In the last two years, its directors have opposed proposals to sell stocks in private prisons, gun retailers and companies tied to Turkey because of the potential for lost revenue and skepticism about whether divestment forces social change. One of these directors is now urging the system, also known as Calpers, to end its ban on stocks tied to tobacco, a policy in place since 2000.
“I do see a change,” said that director, California police sergeant Jason Perez, in an interview. “I think our default is to not divest.”
Calpers isn’t the only system wrestling with these new doubts. Rising funding deficits are prompting public officials and unions across the U.S. to reconsider the financial implications of investment decisions that reflect certain social concerns. The total shortfall for public-pension funds across the U.S. is $4.2 trillion, according to the Federal Reserve.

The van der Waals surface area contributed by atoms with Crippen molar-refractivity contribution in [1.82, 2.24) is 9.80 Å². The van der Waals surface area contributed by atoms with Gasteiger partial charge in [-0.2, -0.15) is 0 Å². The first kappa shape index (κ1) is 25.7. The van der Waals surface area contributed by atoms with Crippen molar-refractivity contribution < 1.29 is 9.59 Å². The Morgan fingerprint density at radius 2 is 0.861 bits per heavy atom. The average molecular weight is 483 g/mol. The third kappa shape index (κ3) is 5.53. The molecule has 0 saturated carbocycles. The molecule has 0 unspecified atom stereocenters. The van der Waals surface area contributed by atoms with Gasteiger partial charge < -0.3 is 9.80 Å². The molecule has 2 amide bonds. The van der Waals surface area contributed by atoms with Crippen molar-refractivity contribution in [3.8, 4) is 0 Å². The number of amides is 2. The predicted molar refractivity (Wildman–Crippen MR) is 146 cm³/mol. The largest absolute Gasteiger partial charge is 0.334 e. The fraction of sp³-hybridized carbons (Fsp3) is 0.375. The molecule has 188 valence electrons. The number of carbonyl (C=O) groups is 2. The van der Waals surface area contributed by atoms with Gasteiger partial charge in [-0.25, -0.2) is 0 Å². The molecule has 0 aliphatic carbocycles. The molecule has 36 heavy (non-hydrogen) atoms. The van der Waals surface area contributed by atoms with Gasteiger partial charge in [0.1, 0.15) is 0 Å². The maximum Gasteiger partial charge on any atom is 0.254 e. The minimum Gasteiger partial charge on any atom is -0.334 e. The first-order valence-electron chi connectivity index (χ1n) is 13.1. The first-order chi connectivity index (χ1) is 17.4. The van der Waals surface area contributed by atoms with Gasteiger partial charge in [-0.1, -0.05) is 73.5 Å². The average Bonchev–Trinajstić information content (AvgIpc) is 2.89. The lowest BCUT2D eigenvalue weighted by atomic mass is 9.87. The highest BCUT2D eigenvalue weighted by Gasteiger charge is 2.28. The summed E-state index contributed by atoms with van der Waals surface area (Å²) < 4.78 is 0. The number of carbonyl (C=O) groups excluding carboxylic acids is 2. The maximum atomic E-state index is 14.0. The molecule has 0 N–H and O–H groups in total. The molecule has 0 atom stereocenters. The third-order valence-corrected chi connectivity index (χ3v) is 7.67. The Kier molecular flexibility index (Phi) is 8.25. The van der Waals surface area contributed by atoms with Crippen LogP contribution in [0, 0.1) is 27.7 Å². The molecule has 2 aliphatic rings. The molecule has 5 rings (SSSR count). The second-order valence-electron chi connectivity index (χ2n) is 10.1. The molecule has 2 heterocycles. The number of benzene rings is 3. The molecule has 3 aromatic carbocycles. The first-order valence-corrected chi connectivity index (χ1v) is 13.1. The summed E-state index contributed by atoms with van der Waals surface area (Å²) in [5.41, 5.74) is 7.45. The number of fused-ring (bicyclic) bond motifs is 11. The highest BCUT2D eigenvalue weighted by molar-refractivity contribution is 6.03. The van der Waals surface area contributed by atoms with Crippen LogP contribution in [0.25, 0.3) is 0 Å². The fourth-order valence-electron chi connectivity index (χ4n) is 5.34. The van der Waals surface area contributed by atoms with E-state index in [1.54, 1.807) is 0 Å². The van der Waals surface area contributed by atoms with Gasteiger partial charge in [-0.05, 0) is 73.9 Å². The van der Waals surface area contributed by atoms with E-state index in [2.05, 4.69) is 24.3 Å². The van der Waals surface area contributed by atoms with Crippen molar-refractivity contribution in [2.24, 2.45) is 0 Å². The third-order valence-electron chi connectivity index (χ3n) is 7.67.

New York state’s Democratic comptroller and unions representing civil service workers oppose a bill in the Legislature to ban fossil fuel investments by the state pension fund. In New Jersey, Gov. Phil Murphy, a Democrat, vetoed legislation last year that would have forced divestment of state pension dollars from companies that avoid cleaning up Superfund sites by declaring bankruptcy.
There is some evidence that divesting from certain holdings can be costly for systems that oversee retirement savings for millions of public workers.